Depending on your resources available, equipment may be as much of a challenge as space on the list of problems you will face. While writing programs you have to be aware of the amount of equipment that you have. It may look good on paper, but if in reality you have a line of athletes waiting to use that piece of equipment then you may have to rethink the order of your exercises. I don’t use many different tools in my training. Mostly I utilize power racks and bars, as well as kettlebells, rings, and medicine balls. When I was first starting out I remember thinking that this workout looks awesome and couldn’t wait to see it in action. Then I proceeded to watch as athletes had to stand around and wait for certain equipment while another piece of equipment went unused. Over two years later, this is still a problem and some of it is just unavoidable. However, I use circuit training towards the end of the workout or whenever I want to use certain equipment or exercises that would be simply impossible to do alone. I will say that when using circuit training it is important to visualize the flow of the room to ensure that enough space is available to perform the exercises safely.
Inconsistency of athletes showing up to the weight room is almost a non-factor in college. In high school, it is a major problem that a strength coach must deal with. This isn’t because the athletes are skipping or that you have a badly run program, but high school students play other sports and may not have an off-season. They are also involved in clubs, or have jobs along with a million other reasons for not always being able to show up. This is a frustrating problem for a high school strength coach because there isn’t much you can do about it. I may be two months into our off-season football weightlifting program and four new kids decide that they want to try out for the team. It is my job to find a way to integrate them into the program in a safe manner.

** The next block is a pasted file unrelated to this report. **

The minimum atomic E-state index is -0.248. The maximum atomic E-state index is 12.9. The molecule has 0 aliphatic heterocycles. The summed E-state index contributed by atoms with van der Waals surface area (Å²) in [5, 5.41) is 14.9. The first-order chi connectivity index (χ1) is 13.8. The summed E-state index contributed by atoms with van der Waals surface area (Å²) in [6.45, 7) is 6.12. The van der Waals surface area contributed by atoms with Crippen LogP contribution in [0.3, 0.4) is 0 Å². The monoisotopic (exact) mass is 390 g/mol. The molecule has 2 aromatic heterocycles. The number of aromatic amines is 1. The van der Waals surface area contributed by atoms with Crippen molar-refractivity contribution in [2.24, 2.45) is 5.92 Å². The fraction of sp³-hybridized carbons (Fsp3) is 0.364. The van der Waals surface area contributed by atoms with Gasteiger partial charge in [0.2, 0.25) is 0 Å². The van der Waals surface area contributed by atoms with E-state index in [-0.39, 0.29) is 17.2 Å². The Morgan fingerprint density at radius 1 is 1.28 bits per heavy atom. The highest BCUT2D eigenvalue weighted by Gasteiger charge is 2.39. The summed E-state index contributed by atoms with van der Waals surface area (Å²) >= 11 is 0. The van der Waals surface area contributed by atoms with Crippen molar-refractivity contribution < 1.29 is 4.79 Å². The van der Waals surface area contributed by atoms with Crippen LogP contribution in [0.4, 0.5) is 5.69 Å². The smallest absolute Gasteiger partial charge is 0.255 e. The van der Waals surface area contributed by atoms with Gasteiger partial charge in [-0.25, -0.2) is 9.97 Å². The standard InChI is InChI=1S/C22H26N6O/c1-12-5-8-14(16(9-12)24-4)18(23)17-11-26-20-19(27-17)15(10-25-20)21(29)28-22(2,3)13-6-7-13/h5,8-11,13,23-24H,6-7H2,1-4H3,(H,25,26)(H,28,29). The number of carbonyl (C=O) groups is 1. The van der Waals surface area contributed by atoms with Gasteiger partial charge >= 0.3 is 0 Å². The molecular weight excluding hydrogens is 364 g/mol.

For technical exercises, I start them off with kettlebells. So for example, I may have the new kid’s pound away with goblet squats and kettlebell deadlifts while the others are using the bar. It is also important to encourage new students to utilize open gym time to perfect technique and to be available during their busy schedules.